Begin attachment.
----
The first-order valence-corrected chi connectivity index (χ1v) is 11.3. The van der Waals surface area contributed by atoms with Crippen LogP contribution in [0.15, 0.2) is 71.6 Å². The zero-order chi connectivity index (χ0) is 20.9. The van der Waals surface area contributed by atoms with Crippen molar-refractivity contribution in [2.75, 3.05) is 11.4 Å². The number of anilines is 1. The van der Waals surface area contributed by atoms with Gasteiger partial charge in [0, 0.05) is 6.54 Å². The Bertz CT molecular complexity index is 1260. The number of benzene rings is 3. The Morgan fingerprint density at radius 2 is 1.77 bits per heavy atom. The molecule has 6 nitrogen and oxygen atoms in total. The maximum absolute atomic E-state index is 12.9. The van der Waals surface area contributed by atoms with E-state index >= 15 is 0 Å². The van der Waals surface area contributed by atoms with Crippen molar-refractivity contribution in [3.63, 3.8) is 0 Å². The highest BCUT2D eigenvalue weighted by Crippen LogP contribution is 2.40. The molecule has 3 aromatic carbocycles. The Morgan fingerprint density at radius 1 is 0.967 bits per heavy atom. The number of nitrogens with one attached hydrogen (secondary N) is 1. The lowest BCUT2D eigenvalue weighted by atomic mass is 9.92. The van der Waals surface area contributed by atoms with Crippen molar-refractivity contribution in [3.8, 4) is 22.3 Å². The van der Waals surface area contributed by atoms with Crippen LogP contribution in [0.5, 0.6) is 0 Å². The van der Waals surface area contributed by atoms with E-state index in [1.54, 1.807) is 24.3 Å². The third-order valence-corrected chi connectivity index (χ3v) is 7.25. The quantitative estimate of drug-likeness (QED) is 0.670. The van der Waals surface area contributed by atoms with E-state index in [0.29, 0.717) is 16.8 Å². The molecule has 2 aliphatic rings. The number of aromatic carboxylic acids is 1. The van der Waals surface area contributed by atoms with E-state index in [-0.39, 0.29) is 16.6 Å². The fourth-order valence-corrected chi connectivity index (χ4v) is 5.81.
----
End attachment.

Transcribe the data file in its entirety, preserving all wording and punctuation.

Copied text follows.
The first-order valence-corrected chi connectivity index (χ1v) is 11.3. The van der Waals surface area contributed by atoms with Crippen LogP contribution in [0.15, 0.2) is 71.6 Å². The zero-order chi connectivity index (χ0) is 20.9. The van der Waals surface area contributed by atoms with Crippen molar-refractivity contribution in [2.75, 3.05) is 11.4 Å². The number of anilines is 1. The van der Waals surface area contributed by atoms with Gasteiger partial charge in [0, 0.05) is 6.54 Å². The Bertz CT molecular complexity index is 1260. The number of benzene rings is 3. The Morgan fingerprint density at radius 2 is 1.77 bits per heavy atom. The molecule has 6 nitrogen and oxygen atoms in total. The maximum absolute atomic E-state index is 12.9. The van der Waals surface area contributed by atoms with E-state index >= 15 is 0 Å². The van der Waals surface area contributed by atoms with Crippen molar-refractivity contribution in [3.63, 3.8) is 0 Å². The highest BCUT2D eigenvalue weighted by Crippen LogP contribution is 2.40. The molecule has 3 aromatic carbocycles. The Morgan fingerprint density at radius 1 is 0.967 bits per heavy atom. The number of nitrogens with one attached hydrogen (secondary N) is 1. The lowest BCUT2D eigenvalue weighted by atomic mass is 9.92. The van der Waals surface area contributed by atoms with Crippen molar-refractivity contribution in [3.8, 4) is 22.3 Å². The van der Waals surface area contributed by atoms with Crippen LogP contribution in [0.5, 0.6) is 0 Å². The van der Waals surface area contributed by atoms with E-state index in [1.54, 1.807) is 24.3 Å². The third-order valence-corrected chi connectivity index (χ3v) is 7.25. The quantitative estimate of drug-likeness (QED) is 0.670. The van der Waals surface area contributed by atoms with E-state index in [0.29, 0.717) is 16.8 Å². The molecule has 2 aliphatic rings. The number of aromatic carboxylic acids is 1. The van der Waals surface area contributed by atoms with E-state index in [-0.39, 0.29) is 16.6 Å². The fourth-order valence-corrected chi connectivity index (χ4v) is 5.81.